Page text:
Findings

Using a unique data set on overseas investment by Chinese firms and causal mediation analysis, the authors find strong evidence in support of the view that strong sub-national institutions help emerging market firms develop the capabilities to enter developed country markets.

Originality/value

This study extends the classic CSA–FSA framework by integrating an institution-based view of CSAs into the discussion of FSAs. In particular, the authors examine CSAs at the sub-national level.

Details

The Multinational Business Review, vol. 23 no. 4
Type: Research Article
ISSN: 1525-383X

Keywords

Case study
Publication date: 22 November 2019

Kerryn Ayanda Malindi Krige and Verity Hawarden

Teaching objective 1: Students are able to identify and apply characteristics of a social entrepreneur, and social enterprise, as defined by Dees (2001). Teaching…

Abstract

Learning outcomes

Teaching objective 1: Students are able to identify and apply characteristics of a social entrepreneur, and social enterprise, as defined by Dees (2001). Teaching objective 2: Students are able to identify and apply the four tensions identified by Smith, Gonin and Besharov (2013) that manifest in social enterprises. Teaching objective 3: Students are able to apply Institutional Theory to social entrepreneurship. Students are able to explain legitimacy and the influence of context on the social enterprise. Teaching objective 4: Students through using the Change Canvas, are able to distinguish between profit and purpose characteristics of the organisation; and are able to make recommendations based on the process they have followed.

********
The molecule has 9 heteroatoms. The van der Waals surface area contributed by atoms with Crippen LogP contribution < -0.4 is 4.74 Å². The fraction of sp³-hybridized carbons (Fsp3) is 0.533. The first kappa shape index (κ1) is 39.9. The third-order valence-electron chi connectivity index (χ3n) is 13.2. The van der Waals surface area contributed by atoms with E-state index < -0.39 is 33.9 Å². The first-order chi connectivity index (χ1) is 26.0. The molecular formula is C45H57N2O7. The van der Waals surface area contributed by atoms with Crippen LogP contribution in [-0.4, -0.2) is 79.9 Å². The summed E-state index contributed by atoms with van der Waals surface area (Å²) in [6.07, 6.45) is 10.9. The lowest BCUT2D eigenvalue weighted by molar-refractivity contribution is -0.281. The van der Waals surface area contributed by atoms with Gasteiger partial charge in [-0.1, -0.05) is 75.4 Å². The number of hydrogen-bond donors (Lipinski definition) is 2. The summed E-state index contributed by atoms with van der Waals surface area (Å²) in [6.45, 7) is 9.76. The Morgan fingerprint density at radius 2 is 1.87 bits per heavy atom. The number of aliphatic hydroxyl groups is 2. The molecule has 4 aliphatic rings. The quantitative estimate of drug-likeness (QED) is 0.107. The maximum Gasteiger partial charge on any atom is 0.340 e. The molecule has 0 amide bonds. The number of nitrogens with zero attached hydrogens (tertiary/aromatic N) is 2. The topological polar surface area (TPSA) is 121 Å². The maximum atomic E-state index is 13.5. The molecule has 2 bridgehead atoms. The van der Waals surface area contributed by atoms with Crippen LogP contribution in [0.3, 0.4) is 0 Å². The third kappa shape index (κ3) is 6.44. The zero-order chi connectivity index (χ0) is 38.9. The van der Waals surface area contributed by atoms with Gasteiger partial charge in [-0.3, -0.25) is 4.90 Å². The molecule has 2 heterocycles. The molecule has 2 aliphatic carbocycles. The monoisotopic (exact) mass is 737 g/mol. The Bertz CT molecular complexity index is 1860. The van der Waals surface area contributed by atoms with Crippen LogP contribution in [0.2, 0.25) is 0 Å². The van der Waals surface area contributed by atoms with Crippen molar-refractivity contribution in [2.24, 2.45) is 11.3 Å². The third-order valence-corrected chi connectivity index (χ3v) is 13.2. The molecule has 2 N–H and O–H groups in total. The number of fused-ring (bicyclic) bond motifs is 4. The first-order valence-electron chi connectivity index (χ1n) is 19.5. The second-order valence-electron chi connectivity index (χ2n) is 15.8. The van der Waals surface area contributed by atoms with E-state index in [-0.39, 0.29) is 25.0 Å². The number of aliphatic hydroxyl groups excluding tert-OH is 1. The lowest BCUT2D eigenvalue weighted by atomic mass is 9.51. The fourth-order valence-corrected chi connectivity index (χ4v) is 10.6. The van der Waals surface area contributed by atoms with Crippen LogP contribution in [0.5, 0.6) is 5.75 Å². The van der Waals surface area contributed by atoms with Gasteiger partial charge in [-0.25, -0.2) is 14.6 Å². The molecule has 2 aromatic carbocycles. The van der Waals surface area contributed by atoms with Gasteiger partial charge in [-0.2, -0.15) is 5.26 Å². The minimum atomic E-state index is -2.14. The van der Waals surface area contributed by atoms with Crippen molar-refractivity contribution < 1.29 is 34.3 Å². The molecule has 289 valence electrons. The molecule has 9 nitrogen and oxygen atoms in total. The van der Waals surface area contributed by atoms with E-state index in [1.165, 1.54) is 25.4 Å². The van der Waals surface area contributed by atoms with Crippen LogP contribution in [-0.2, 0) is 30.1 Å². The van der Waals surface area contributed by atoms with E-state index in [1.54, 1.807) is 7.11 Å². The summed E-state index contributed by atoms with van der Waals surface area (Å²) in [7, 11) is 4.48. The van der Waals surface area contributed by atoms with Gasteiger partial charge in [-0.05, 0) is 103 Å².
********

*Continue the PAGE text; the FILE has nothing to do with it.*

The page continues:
Case overview/synopsis

Kovin Naidoo is the CEO Of a multi-national social enterprise, Australia-based The Brien Holden Institute. The case explores Naidoo's journey as a social entrepreneur, and the partnership forged with Brien Holden as they built their multinational social enterprise. Naidoo is catapulted to the position of CEO after the sudden death of his friend, and is trying to balance the competing pressures of profit and purpose. The case introduces the foundational characteristics of social entrepreneurship, before exploring Institutional Theory and the Change Canvas as a tool for managing tensions between profit and purpose.

Complexity academic level

This case study is aimed at students of entrepreneurship, social entrepreneurship, corporate social investment, development studies, innovative health-care systems, sustainable livelihoods and asset-based development. It is written at an Honours / Masters level and is therefore also appropriate for use in customised or short programmes.

Supplementary Materials

Videos (including a TedX by Naidoo), Web materials and a book chapter are included in the supplementary materials list.

Subject code

CSS 3: Entrepreneurship.

Details

Emerald Emerging Markets Case Studies, vol. 9 no. 3
Type: Case Study
ISSN: 2045-0621

Keywords

1 – 10 of over 2000